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Just joined the forum - imminent SCT

Hello everyone
My name is Nigel and I have just joined this forum. I am aged 57, I live in the West Country and am diagnosed with MDS with complex cytogenetics. Fortunately, I keep pretty well and I now have a provisional date for admission later this month to Kings College London for an SCT.
My MDS story unusually starts some years before diagnosis because in about 2006, my sister was diagnosed with MDS. (Despite the very best of care and specialist treatment at King’s in London, her condition became AML and she sadly died in 2011, aged just 57)
Then in early October 2014, I had a routine blood test because I had developed acute Psoriasis and was feeling really washed-out and suffering night sweats.In the following December I had my own MDS diagnosis,
I have since had 6 cycles of Azacitidine locally but obviously the SCT is new stage altogether.
I await this stage with some trepidation but remain positive. I look forward to reading more information on this forum.

Nigel

Comments

  • Hi Nigel and welcome to the forum.

    I'm sure you'll find lots of useful information here and possibly one or two things that might give you concern. However your attitude is the right one to take and you must stay positive throughout, even though at times that will be challenged.

    Your experience with your sister has possibly given you some indication of what to expect and is no doubt the cause of some anxiety for you to go through the same. I'm sure though that even in the space of 10 years since your sisters diagnosis the treatments and care have moved on and yours will be a success where sadly hers wasn't.

    You mention that you generally keep well which is a good thing and I urge you to keep exercising as much as you can. I fell foul of being lazy during my recovery and spending too much time in bed or laid on the sofa. As a consequence my recovery was very slow and it took a long time to me to regain my strength.

    Nutrition is also important and you need to try and keep eating despite the sickness the transplant process will more than likely cause in the early days after the transplant. you can probably expect your taste to change, so it is a case of finding things that still taste good and that you can tolerate in those early days.

    If you have specific concerns or queries please ask away. There are several others who have had transplants for MDS and they will be able to pass on their own experiences.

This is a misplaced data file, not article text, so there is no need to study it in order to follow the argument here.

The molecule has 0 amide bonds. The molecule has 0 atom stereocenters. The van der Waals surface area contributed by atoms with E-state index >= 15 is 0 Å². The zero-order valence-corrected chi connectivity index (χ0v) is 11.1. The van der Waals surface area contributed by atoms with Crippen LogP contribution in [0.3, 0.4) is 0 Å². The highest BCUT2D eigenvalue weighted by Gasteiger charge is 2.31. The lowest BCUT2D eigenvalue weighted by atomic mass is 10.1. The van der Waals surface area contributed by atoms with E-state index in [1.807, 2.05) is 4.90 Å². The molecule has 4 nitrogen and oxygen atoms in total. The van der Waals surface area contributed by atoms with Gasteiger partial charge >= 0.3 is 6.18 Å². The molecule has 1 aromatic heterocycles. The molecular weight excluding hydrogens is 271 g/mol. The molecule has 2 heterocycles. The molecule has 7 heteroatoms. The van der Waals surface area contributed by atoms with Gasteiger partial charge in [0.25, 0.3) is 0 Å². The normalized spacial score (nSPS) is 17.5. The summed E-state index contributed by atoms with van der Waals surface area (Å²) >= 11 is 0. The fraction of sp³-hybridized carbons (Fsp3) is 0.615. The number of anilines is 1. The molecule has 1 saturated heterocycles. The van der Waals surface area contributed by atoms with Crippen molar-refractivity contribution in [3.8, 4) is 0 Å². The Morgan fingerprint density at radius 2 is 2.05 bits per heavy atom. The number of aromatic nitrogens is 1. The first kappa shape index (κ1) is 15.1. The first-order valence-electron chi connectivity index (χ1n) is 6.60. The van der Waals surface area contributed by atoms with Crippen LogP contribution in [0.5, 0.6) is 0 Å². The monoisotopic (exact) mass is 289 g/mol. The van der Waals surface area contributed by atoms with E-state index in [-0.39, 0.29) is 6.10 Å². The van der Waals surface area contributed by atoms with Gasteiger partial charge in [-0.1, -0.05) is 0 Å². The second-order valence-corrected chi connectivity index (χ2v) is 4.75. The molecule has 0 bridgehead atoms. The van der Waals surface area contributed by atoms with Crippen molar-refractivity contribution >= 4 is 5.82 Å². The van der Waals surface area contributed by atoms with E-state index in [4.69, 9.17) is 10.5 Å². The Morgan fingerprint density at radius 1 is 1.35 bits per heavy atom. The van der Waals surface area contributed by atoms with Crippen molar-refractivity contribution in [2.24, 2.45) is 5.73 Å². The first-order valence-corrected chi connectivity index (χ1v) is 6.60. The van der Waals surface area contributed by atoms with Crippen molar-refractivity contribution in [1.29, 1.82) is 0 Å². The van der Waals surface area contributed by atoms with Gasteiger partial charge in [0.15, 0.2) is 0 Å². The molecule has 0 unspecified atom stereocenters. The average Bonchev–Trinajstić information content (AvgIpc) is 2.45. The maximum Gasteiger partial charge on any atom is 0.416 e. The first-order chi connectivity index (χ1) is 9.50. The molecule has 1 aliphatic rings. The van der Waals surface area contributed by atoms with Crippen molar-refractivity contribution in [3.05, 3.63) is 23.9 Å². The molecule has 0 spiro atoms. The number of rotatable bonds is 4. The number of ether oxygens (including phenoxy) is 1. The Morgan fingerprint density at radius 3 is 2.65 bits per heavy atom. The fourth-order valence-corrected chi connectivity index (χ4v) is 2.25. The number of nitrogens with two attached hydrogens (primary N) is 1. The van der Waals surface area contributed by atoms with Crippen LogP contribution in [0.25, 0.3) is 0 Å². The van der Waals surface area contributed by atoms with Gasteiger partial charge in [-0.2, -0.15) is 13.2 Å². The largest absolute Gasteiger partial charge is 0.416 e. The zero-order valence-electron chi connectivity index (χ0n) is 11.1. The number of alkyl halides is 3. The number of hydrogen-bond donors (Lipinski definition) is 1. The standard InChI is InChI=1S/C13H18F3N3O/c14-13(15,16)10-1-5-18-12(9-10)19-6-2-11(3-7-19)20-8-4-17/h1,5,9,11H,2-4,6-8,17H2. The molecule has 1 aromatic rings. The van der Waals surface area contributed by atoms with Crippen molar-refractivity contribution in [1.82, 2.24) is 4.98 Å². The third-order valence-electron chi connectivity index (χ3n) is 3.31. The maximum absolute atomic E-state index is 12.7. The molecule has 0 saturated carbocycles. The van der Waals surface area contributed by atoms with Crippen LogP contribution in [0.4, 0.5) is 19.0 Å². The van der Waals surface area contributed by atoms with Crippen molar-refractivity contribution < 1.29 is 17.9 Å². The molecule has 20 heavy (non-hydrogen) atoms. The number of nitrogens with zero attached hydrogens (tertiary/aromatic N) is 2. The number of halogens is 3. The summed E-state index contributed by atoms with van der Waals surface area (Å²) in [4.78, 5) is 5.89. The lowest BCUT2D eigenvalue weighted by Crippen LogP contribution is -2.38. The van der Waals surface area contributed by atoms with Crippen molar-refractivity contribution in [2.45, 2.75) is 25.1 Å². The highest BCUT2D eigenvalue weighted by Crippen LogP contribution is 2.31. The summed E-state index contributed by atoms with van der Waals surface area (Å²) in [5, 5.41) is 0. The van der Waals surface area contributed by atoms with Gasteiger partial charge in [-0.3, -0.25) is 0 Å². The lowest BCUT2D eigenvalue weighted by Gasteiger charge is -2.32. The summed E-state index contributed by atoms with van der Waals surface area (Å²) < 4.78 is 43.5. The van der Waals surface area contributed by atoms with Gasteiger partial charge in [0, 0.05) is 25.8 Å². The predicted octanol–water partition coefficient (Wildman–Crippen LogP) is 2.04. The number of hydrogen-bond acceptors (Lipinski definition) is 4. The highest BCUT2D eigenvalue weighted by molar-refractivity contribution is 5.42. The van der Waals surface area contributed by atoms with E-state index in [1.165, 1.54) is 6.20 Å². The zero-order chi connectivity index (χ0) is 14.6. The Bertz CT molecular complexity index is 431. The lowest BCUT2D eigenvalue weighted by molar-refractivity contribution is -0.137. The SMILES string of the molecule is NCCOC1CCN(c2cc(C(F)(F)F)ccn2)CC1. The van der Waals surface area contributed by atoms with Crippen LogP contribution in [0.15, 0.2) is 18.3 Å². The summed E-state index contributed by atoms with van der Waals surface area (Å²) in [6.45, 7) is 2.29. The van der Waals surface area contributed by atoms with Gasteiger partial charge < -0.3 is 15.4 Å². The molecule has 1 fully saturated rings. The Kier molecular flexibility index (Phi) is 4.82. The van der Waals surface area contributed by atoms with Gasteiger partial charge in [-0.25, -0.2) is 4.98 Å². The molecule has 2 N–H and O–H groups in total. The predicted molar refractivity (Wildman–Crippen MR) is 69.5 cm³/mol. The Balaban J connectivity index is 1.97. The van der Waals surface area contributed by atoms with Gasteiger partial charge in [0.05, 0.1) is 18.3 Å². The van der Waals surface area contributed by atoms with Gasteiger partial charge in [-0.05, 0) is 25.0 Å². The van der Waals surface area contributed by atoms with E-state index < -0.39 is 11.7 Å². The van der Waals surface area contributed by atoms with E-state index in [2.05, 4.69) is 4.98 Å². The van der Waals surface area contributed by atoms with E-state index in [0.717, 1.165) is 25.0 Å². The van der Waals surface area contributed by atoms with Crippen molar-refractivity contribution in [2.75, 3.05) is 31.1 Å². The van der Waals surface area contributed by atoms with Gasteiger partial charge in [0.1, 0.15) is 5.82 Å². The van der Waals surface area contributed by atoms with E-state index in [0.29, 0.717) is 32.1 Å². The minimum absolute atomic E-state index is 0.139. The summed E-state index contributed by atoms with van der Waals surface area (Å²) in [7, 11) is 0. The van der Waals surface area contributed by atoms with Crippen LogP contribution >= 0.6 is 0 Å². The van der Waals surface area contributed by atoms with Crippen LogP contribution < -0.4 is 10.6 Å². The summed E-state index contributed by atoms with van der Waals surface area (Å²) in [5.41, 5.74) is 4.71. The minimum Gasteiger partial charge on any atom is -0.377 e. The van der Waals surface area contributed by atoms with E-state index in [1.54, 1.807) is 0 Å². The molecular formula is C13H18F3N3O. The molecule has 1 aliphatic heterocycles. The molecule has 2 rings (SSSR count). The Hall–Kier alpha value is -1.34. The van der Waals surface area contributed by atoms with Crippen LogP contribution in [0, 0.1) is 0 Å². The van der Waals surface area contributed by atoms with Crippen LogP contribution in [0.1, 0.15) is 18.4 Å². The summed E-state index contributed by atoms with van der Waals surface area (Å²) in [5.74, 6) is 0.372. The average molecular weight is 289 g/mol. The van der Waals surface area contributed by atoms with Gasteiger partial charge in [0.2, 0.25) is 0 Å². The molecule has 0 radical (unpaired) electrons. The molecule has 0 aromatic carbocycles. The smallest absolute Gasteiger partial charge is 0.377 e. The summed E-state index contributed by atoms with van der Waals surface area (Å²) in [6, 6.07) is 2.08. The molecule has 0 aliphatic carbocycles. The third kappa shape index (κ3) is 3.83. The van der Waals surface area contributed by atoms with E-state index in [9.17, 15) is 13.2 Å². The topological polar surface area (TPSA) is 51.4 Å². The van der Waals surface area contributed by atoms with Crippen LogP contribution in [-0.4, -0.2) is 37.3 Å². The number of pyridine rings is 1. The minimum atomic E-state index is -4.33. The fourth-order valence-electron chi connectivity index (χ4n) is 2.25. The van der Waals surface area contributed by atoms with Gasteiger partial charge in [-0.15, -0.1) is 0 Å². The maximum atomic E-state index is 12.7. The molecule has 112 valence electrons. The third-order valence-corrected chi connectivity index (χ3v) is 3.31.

Above all though keep in mind that we are all unique and that everyone's experience will be different, so what someone might have found difficult for them might be less so for you and so on.

    All the best for your treatment and please keep us up to date ion your progress.

    Steve
  • Hi Nigel

    Welcome to the forum, I'm sure you will find it helpful.

    Sorry to hear about your sister's experience and now your diagnosis of MDS. However it does sound that things are being addressed and I'm sure that the SCT will be a success for you. Transplant is a big step and I'm sure you will have been fully briefed. It is a long and slow recovery but be patient and stay positive and you will be fine. Also not everything you will have read will necessarily apply to you.

    I was diagnosed in early 2012 with hypoplastic MDS and had an unrelated donor transplant in May 2012. I was 63 years old and like you had a routine blood test in late 2011 which picked out a lower than normal platelet level. Further blood tests showed the platelet levels continued to drop, my local hospital carried out the bone marrow biopsy and samples were sent as routine to our local cancer hospital, The Christie, Manchester. Bone marrow failure was diagnosed and I was referred to The Christie, by which time platelet counts were heading towards single figures. I had no symptoms other than one unexplained bruise on my leg. I was reasonably fit, I was working, self employed 3 days a week doing a job I really enjoyed. My wife and I had a busy social and leisure life. Our family had grown up and we helped out with child care for our grandchildren.

    We were told on the first appointment that in my case there was only one cure and that was a SCT. To say we were shocked was an understatement and platelet transfusions began immediately. The whole process towards transplant moved very quickly for me, I made the decision to retire. A donor was found very quickly, we managed a few days away in the Lake District before transplant then went ahead with the treatment.

    Transplant has been a success, there have been many ups and downs but in three weeks I will be celebrating 4 years post transplant. Anthony Nolan have been really helpful for me in my recovery, and helped me to meet my donor which was a special occasion.

    Steve is right with his comment that we are all different therefore our experiences will differ. We are here to support each other so if we can help then please get in touch.

    Best wishes

    Peter

  • Hi Steve and Peter - thank you both for your supportive responses. I will definitely keep in touch and update on my progress. Thanks again.
    Nigel
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